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Building a Shouse | Framing: Lifting + Plumbing Walls | Part 3

Updated: Dec 19, 2023

In this part we will be going through the process of lifing and plumbing the walls for our shouse build. We already have everything laid out and we are ready to start lifting. We're going to do the first side in three lifts. The other side has three 16-foot wide doors, so it's probably going to take four. We have all of our bracing laid out, all of our bolts; everything's ready to rock and roll. So, we're going to start with the section wall that has four columns. It's really well balanced. When you're thinking about how much should I raise at once, if it's a well-balanced wall, you can lift quite a bit. If it's off balance, you're probably going to want to downsize what you lift. Once we get both sides lifted and braced, we'll build an end wall.

Securing column with bracket

As each section gets lifted, I go through and screw the columns into the brackets. The four outside screws first and then I’ll put the two bolts in. We’ll put the top bolt in first, suck it together, and then tighten. And then when we do that bottom one, we'll back those out, then suck it in and put them back in.

Our truss is gonna get nailed into our corner column on the end space. So we put a little spacer in and angle a board so there is a gap in the column. That way, when we set this truss, we have a little sleeve to set it in. It just keeps that truss from popping out when you get it into place. And it's a lot easier doing this on the ground than up in the air. Once you get that first section done, it is the same process with the rest of that wall and the opposite wall.

Lifting framing for side wall

After I have the two 80-foot sidewalls all framed up and ready to go, I was ready for the first end wall. I already had all the columns cut and laid out, I just had to lay out all of our girts. When I do this, I just run one screw into each one as I work across this wall, squaring it. That way, if I need to change something, I can just pop that screw out and adjust whatever I need to. It usually works out pretty good, and I don't have to change anything, but I guarantee you if I nail it, then I'm going to have to change something.

Once it's all laid out, I need to go through and square everything up. In this particular case, this is a 60-foot end wall. I will secure them in these brackets with screws on each side so they don't move. Now, I know that my sidewall is straight, so I'll start out grabbing a measurement from the outside edge of the column, to the outside edge of the sidewall column, and I'll continue that measurement up the side, matching it so I know this is straight. Then I will do the same thing from the sidewall to the second one, and then I'll start screwing in my boards as I work across. The boards will move a little bit until you get several of them locked together, so you just have to keep checking. I keep building across, matching my measurement from the edge of the column to the edge of the column and keep checking back to the sidewall to make sure I'm staying consistent. I'll do that all the way across, and if I did my job right, when I take the measurements from that sidewall to my first column, it should match up.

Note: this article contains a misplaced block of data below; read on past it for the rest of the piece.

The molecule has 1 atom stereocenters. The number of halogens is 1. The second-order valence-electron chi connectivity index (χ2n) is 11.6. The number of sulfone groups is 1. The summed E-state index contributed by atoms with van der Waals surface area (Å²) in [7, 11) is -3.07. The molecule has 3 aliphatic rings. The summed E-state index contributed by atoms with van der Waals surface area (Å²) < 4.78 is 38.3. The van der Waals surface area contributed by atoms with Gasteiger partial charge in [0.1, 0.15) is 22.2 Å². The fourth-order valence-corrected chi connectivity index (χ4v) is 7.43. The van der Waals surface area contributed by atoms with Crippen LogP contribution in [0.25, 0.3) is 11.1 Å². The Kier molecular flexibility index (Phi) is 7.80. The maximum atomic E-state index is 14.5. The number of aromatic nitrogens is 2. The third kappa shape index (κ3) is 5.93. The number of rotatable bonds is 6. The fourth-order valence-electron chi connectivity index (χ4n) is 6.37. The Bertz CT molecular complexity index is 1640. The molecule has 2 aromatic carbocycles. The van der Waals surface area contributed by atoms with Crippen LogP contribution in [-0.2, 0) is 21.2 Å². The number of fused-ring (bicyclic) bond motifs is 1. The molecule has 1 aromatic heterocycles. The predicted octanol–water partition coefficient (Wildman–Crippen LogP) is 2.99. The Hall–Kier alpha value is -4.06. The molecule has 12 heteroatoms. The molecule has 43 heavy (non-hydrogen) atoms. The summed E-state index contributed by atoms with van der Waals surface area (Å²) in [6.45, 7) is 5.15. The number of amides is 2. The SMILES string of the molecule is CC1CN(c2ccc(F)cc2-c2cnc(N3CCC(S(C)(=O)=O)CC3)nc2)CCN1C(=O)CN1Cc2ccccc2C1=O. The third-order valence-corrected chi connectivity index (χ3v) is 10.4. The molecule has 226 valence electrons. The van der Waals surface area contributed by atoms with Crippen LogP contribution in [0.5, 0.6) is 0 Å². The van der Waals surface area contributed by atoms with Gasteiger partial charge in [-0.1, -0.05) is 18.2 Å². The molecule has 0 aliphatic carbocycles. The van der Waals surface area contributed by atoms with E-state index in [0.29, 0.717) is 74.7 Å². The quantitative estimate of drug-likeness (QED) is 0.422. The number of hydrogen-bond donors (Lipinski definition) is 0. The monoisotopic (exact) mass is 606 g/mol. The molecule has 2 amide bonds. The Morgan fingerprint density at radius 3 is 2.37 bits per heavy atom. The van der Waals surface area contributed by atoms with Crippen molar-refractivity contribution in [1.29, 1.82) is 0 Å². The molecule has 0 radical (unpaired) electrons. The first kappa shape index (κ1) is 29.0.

Lifting framing for an end wall

So now that I have this all screwed together, I come up with a plan on how I want to lift this. There are seven columns in this wall, so I'm going to take these three middle ones so that it's a balanced wall that I'll be raising and raise the two outside ones separately.

One thing I want to talk about, which can get confusing, is what I do if the columns aren't perfectly straight. Well most of the time wood is going to have some imperfections. Sometimes they have a little bit of a 'u' shape to them. When that happens, the most important thing is that you want it to be plumb from the bottom to the top and worry less about what is in between. That way, I know overall this column is running plumb and square to each sidewall. These columns are never perfectly straight, and you'll get a little variance through the middle. So just make sure the top and the bottom are what's really important.

Framing, lifting, and plumbing walls

We then go through and begin to nail together. You can't nail everything because I still want to lift this up in three pieces. In order to recognize which ones I don’t want to nail, I go through and leave a screw sticking out a little bit. If there's a screw up, we don't nail that. Then when I’m done, I'll go through and lift up the screws that I don't want nailed. We then get the end walls put up, much like the sidewalls. That's gonna be a wrap on lifting up these walls, getting them plumb, and putting our end wall in. We're going to start truss installation next week.

Thank you,

MR Post Frame

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